I'm not so sure where to begin, but 2011 has been pretty odd to me. It's a year of metamorphosis, from a person to a roach, or vice versa, as how Kafka put it. It's easy to say time flies at a flutter of the butterfly's wings as soon as you reach the exit and the rest are placed on the antique shelves at the back of an attic. Because when you were in it, it felt like forever but it's all in your head and I remember the 28 year old male traveller with the same purpose who came over to my table at a rooftop restauran in Jodhpur telling me that there is no prison in the universe, not even physical ones, as the only thing that keeps you behind bars is your very own mind.
Generation Y has completely evolved from Generation X, W and the previous. Generation Y has a choice. Our forefathers did not. The day they were born, their lives have been divided according to the norms and systems built by their forefathers for the sake of convenience and to ensure every possible person, from pariah to blue blood stays under control. And remains that way. But not us. We completely fractured the whole balance. If there ever was one. If balance, as defined by them was even politically correct. We have a choice. We recognize the fact that we have one. But it's even more complicated that way because it runs infinity down the list without exhaustion. Either we grow big like a reborn phoenix or we fuck up in the ashes and get blown away to nothing.
Indeed, it's a disturbing thought because demons are everywhere and in one way or another, you're bound to be taunted by the boogeyman who will feed on to your dry bones. It's a moment of how long you'll manage not to flinch.
And I'm probably writing this, sitting on a huge boulder by the flowing river, at 9 in the morning, in a small Bhagsu village near the Himalayan range, surrounded by mule shits and little Buddhas, just because...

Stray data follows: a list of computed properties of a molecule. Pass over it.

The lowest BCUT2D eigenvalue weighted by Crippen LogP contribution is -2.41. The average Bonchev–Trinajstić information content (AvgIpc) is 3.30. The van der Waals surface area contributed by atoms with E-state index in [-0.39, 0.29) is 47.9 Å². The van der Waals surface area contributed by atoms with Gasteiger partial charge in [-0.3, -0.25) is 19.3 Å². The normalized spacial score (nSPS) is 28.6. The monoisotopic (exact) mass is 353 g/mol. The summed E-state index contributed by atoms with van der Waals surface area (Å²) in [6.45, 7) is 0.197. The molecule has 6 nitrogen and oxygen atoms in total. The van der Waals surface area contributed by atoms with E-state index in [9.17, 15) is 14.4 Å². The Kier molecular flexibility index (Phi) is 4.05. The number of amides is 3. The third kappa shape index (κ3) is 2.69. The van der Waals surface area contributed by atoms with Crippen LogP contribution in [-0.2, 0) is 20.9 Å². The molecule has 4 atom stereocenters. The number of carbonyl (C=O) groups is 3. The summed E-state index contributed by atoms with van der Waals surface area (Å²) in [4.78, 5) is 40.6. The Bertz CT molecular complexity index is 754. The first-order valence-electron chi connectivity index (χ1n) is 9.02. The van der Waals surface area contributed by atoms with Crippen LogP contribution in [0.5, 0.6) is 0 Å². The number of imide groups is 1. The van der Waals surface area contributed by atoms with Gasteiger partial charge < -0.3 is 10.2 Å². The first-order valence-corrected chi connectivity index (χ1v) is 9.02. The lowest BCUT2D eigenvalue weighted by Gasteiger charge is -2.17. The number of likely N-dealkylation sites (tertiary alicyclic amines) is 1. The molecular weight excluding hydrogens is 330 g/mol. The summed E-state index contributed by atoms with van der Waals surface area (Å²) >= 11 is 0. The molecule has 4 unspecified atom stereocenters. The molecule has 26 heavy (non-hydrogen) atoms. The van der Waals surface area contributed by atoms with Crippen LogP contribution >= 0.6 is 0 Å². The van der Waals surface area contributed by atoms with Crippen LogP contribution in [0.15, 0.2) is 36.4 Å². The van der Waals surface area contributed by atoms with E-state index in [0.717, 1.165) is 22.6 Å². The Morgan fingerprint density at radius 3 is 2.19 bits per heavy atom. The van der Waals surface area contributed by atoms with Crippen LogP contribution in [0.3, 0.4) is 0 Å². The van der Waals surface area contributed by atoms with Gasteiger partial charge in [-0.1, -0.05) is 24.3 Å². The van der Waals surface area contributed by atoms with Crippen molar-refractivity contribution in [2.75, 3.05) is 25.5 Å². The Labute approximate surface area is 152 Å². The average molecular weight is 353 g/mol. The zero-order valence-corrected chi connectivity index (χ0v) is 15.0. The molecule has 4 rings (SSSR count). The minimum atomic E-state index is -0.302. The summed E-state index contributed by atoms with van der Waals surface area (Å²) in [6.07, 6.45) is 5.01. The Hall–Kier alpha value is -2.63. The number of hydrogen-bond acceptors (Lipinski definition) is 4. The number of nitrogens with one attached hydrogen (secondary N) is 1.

I'm in the midst of a quarter century age old crisis. Time to morph.
Voices ache to whisper In the ceaseless night To endings that seem like never We ponder upon flights Of staircases To mazes Of infinite abstractions Fateful decisions Lost in transitions In an awkward stage whisper You'll remember The murals of episodes We both painted All tainted, tinted Against the colourless sky And I wonder why We're never on the same leverage Oh, my.
Oh, how she dreads the morning The glaring sun and the cold shower A day after another In the same, preppy suit The worn out glasses And the life mortgage The world waits for no one As the streets are full But life runs empty Like the night before Where she recalls the day She used to sit still in class Just so she could pass And be another lass In that same, preppy suit And the glasses that help her read Till the day she stumbles And awakes no more And in the gray blue black A boy touches her on the left heel Then he kneels "You can never sit still Among the sounds that Flow through your veins So be the next kill Drive up your own wheel" She flutters her lids Feels the air with her fingers Listens to the stillness Cranes her neck Sees the world the way she wants to see Lifts her chest, with pain But lifts it anyway Touches her tender waist Stretches her legs And tiptoes in the dark No more stillness in the night As she dances it away Oh, how she dances From the hips to The tip of her fingers In rhythm of the drumbeats From her pounding heart The whistles from the wind The imaginary lyre Breaks the stillness of the night The stillness of her joints "You can never walk straight When the road bends" In commemorating, she dances She dances while the world waits While her tears drop to the floor
'Thank you' is said within a breath. Even less than a second. It's simple, basic manner and one of the few magic words that could make a difference. But its purpose is more often than not, neglected. I can't remember the last time I said those two words to my parents. Maybe I'm still angry. Maybe I'm still awkward. Regardless, we all utter and hear the same phrase here and there for each day. So, 'Thank you' gets boring. It becomes meaningless.
That's not, however, the case in UNHCR (United Nations High Commissioner for Refugees). When someone there thanks you, it bears a different meaning. Because each and every one of them goes through much harder battle than you do.
I would always remember a one, fine day when a Pakistani refugee spoke to me in Urdu: "Thank you so much. You are an angel. I would always pray to Allah for your blessing. And when my children would ever make it to Malaysia, I would tell them to pray to Allah for you, too." I, like the rest of the world, find gratitude as a mere courtesy but that moment kept me in silence for a while. Within split seconds, my mind whirled like a vortex. In my 24 years of living, I have never been bothered about religion. And here it was, on that day, I just found out that someone, a complete stranger, is willing to pray for me when I, my self am not even willing to pray.